The Folklore Of Raf Saperra’s ‘5 Deadly Venomz’ 🐍

Words: Ciaran Thapar
Illustration: Raj Draws

In May 2023, Raf Saperra landed in New York City for the very first time, having admired the Big Apple from afar since childhood. After the release of his explosive debut mixtape, Ruff Around The Edgez, followed by a month off for Ramadan, the South Londoner was ready to make his next move forging groundbreaking, Punjabi music. Joined by producers Bobby Kang and Taj Aulakh, the trio drove across the city’s boroughs, stopping at Airbnbs, friends’ neighbourhoods and music studios, armed with laptops to make beats.

“I was soaking it in: the mannerisms, the fashion, building a perspective,” Saperra tells me over the phone. During one car journey, they stopped at a red light with his music blaring from the sound system, its bass vibrating through traffic, his vocals turning heads. “Some guy pulled up beside us and called out, ‘Who’s that?’, so I pointed at myself, and he was like, ‘Yo, that’s fire, son!’ It showed me that people outside of South Asian culture are feeling it.”

Over the next six months, Saperra would enter into a relentless performance mode, bringing his stage show to swooning fans on both sides of the Atlantic. He toured cities in Canada, headlined Boiler Room: Southall in West London and dropped an On The Radar freestyle back in NYC. Following a UK tour in the autumn, he sold out the Bowery Ballroom in Manhattan, weeks before Giggs achieved the same. Meanwhile, behind the scenes, Saperra, Kang and Aulakh’s sound crystallised into a body of work. The 5 Deadly Venomz EP—a rugged merger of Punjabi folk and East Coast rap—is out now on Nas’ record label, Mass Appeal. “We were clear from the beginning that we weren’t making it for the radio or with any commercial intent,” Saperra explains. “It’s a passion project, through and through—the first of its kind, a safe space for Punjabi music fans and real hip-hop enthusiasts.”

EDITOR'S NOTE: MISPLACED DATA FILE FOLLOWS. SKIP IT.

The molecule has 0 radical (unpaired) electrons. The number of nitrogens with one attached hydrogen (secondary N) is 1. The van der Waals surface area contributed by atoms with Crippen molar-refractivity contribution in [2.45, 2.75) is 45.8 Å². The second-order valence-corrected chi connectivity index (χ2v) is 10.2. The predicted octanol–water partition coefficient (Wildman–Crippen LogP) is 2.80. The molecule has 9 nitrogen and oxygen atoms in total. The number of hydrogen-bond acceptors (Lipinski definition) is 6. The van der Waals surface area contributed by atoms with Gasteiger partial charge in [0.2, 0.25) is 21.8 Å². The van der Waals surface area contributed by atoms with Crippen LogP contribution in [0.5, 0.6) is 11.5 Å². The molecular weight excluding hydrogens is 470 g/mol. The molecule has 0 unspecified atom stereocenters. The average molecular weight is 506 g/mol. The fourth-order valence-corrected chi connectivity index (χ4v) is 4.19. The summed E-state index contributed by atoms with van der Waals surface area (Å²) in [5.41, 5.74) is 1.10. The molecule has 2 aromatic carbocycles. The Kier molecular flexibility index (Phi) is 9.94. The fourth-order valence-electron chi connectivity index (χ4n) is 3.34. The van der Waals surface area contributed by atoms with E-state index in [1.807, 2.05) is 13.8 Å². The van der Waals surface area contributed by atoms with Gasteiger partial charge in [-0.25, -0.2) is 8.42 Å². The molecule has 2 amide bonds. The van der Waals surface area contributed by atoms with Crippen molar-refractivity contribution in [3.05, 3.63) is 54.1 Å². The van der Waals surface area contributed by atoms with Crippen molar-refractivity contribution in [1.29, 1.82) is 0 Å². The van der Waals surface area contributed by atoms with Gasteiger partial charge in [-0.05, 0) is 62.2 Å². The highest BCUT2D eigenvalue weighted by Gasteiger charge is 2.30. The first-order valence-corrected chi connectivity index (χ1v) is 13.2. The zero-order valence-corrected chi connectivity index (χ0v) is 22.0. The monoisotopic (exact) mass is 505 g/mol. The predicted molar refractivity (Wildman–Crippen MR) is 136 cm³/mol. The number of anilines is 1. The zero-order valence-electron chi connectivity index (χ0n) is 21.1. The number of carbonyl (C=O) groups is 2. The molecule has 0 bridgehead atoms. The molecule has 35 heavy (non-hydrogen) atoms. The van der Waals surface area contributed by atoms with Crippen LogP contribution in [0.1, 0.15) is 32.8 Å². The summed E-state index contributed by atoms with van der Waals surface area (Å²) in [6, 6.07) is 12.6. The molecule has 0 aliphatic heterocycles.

I first discovered Raf Saperra, whose name is Adeel Sardar Khan, after he started sharing homemade song renditions on social media during the pandemic lockdowns of 2020. Stuck in my flat in South London with international travel disrupted, Covid deaths rising and farmers’ protests raging in India, the pandemic nudged me to seek new lines of reconnection to my fatherland online. Saperra’s music became one of them. His catalogue has since expanded to hit a range of stylistic pockets, from partnerships with bhangra legends Panjabi MC for Barood and Sukshinder Shinda for Snake Charmer to crossover tracks like the UK garage anthem “N.L.S (Nach Le Soniye)”. As a classically trained vocalist raised in a Pakistani Muslim household, but also a grime, rap and cinema fanatic who grew up South-of-the-Thames, he respectfully blends the myriad sounds of his South Asian heritage with Black British genres whilst paying homage to a wider hip-hop aesthetic.

“Outside my house, with my bredrins, I’d be trading the latest Giggs or Roadside Gs or Gipset via Bluetooth on the bus to school,” he told me last year, remembering his teenage years. “But inside my house? It was Bollywood, Punjabi folk, qawwali, bhangra, from Jazzy B to Surjit Bindrakhia.” Punjab’s name is derived from its five beloved rivers, all tributaries of the mighty Indus (in Persian, “panj” means five and “aab” means water, together making “land of five rivers”). For centuries before it was brutally partitioned into East and West, India and Pakistan, in 1947—two-and-a-half rivers now exist on either side—the region’s folklore evolved as a colourful, binding tapestry that was retold by Sikhs, Muslims and Hindus alike. Parables of illegal love, violent war and agricultural labour were passed on from generation to generation via mehfil gatherings, fireside celebrations and auspicious occasions. Since partition, folk music has kept these stories, their motifs and proverbs alive on both sides of the Radcliffe Line and among the globalised Punjabi diaspora. It is a genre whose performative essence cannot easily be scribed on a page, only heard and felt, like the thwack of a dhol drum hitting your chest.